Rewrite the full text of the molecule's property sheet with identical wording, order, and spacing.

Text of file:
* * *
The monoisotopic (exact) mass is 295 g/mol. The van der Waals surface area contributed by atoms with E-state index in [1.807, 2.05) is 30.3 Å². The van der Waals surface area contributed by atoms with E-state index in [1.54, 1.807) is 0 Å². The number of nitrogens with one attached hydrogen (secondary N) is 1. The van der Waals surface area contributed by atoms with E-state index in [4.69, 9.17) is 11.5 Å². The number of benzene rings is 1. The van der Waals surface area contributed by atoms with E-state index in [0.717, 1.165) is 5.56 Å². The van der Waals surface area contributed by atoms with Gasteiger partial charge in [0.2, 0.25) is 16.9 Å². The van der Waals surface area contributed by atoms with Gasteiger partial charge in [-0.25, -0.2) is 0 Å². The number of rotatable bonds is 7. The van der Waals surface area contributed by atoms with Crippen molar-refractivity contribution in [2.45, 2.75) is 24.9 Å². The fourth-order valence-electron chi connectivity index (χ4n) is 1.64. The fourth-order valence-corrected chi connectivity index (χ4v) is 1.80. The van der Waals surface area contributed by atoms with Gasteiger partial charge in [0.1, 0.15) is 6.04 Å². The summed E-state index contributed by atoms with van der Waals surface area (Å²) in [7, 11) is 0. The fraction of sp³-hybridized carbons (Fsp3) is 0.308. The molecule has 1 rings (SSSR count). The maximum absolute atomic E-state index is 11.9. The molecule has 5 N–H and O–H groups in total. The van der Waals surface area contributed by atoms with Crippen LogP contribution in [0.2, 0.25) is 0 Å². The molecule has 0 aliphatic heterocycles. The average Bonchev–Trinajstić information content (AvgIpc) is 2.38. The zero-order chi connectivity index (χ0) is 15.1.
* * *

The monoisotopic (exact) mass is 295 g/mol. The van der Waals surface area contributed by atoms with E-state index in [1.807, 2.05) is 30.3 Å². The van der Waals surface area contributed by atoms with E-state index in [1.54, 1.807) is 0 Å². The number of nitrogens with one attached hydrogen (secondary N) is 1. The van der Waals surface area contributed by atoms with E-state index in [4.69, 9.17) is 11.5 Å². The number of benzene rings is 1. The van der Waals surface area contributed by atoms with E-state index in [0.717, 1.165) is 5.56 Å². The van der Waals surface area contributed by atoms with Gasteiger partial charge in [0.2, 0.25) is 16.9 Å². The van der Waals surface area contributed by atoms with Gasteiger partial charge in [-0.25, -0.2) is 0 Å². The number of rotatable bonds is 7. The van der Waals surface area contributed by atoms with Crippen molar-refractivity contribution in [2.45, 2.75) is 24.9 Å². The fourth-order valence-electron chi connectivity index (χ4n) is 1.64. The fourth-order valence-corrected chi connectivity index (χ4v) is 1.80. The van der Waals surface area contributed by atoms with Gasteiger partial charge in [0.1, 0.15) is 6.04 Å². The summed E-state index contributed by atoms with van der Waals surface area (Å²) in [7, 11) is 0. The fraction of sp³-hybridized carbons (Fsp3) is 0.308. The molecule has 1 rings (SSSR count). The maximum absolute atomic E-state index is 11.9. The molecule has 5 N–H and O–H groups in total. The van der Waals surface area contributed by atoms with Crippen LogP contribution in [0.2, 0.25) is 0 Å². The molecule has 0 aliphatic heterocycles. The average Bonchev–Trinajstić information content (AvgIpc) is 2.38. The zero-order chi connectivity index (χ0) is 15.1.